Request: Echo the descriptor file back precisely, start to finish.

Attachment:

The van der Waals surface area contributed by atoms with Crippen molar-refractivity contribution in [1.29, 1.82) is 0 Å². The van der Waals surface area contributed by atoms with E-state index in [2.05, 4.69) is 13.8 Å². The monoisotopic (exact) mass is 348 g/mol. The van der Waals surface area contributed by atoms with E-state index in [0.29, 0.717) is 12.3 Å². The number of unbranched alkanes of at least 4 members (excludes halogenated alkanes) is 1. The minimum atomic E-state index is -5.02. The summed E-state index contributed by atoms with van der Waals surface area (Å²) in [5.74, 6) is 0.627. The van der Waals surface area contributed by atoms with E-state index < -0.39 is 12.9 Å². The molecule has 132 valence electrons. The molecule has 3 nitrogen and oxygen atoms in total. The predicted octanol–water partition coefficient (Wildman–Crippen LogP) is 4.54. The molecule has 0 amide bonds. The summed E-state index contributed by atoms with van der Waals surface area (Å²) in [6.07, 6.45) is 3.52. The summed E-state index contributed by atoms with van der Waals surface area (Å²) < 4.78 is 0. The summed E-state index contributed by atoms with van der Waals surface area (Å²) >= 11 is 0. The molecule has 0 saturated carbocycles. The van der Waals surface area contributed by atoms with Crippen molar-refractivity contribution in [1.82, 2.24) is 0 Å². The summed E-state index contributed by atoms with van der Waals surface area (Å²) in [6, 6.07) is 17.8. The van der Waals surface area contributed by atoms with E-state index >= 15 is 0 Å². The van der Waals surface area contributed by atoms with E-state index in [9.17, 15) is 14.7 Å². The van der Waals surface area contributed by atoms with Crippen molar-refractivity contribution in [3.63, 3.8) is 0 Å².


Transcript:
The van der Waals surface area contributed by atoms with Crippen molar-refractivity contribution in [1.29, 1.82) is 0 Å². The van der Waals surface area contributed by atoms with E-state index in [2.05, 4.69) is 13.8 Å². The monoisotopic (exact) mass is 348 g/mol. The van der Waals surface area contributed by atoms with E-state index in [0.29, 0.717) is 12.3 Å². The number of unbranched alkanes of at least 4 members (excludes halogenated alkanes) is 1. The minimum atomic E-state index is -5.02. The summed E-state index contributed by atoms with van der Waals surface area (Å²) in [5.74, 6) is 0.627. The van der Waals surface area contributed by atoms with E-state index < -0.39 is 12.9 Å². The molecule has 132 valence electrons. The molecule has 3 nitrogen and oxygen atoms in total. The predicted octanol–water partition coefficient (Wildman–Crippen LogP) is 4.54. The molecule has 0 amide bonds. The summed E-state index contributed by atoms with van der Waals surface area (Å²) in [6.07, 6.45) is 3.52. The summed E-state index contributed by atoms with van der Waals surface area (Å²) < 4.78 is 0. The summed E-state index contributed by atoms with van der Waals surface area (Å²) >= 11 is 0. The molecule has 0 saturated carbocycles. The van der Waals surface area contributed by atoms with Crippen molar-refractivity contribution in [1.82, 2.24) is 0 Å². The summed E-state index contributed by atoms with van der Waals surface area (Å²) in [6, 6.07) is 17.8. The van der Waals surface area contributed by atoms with E-state index >= 15 is 0 Å². The van der Waals surface area contributed by atoms with E-state index in [9.17, 15) is 14.7 Å². The van der Waals surface area contributed by atoms with Crippen molar-refractivity contribution in [3.63, 3.8) is 0 Å².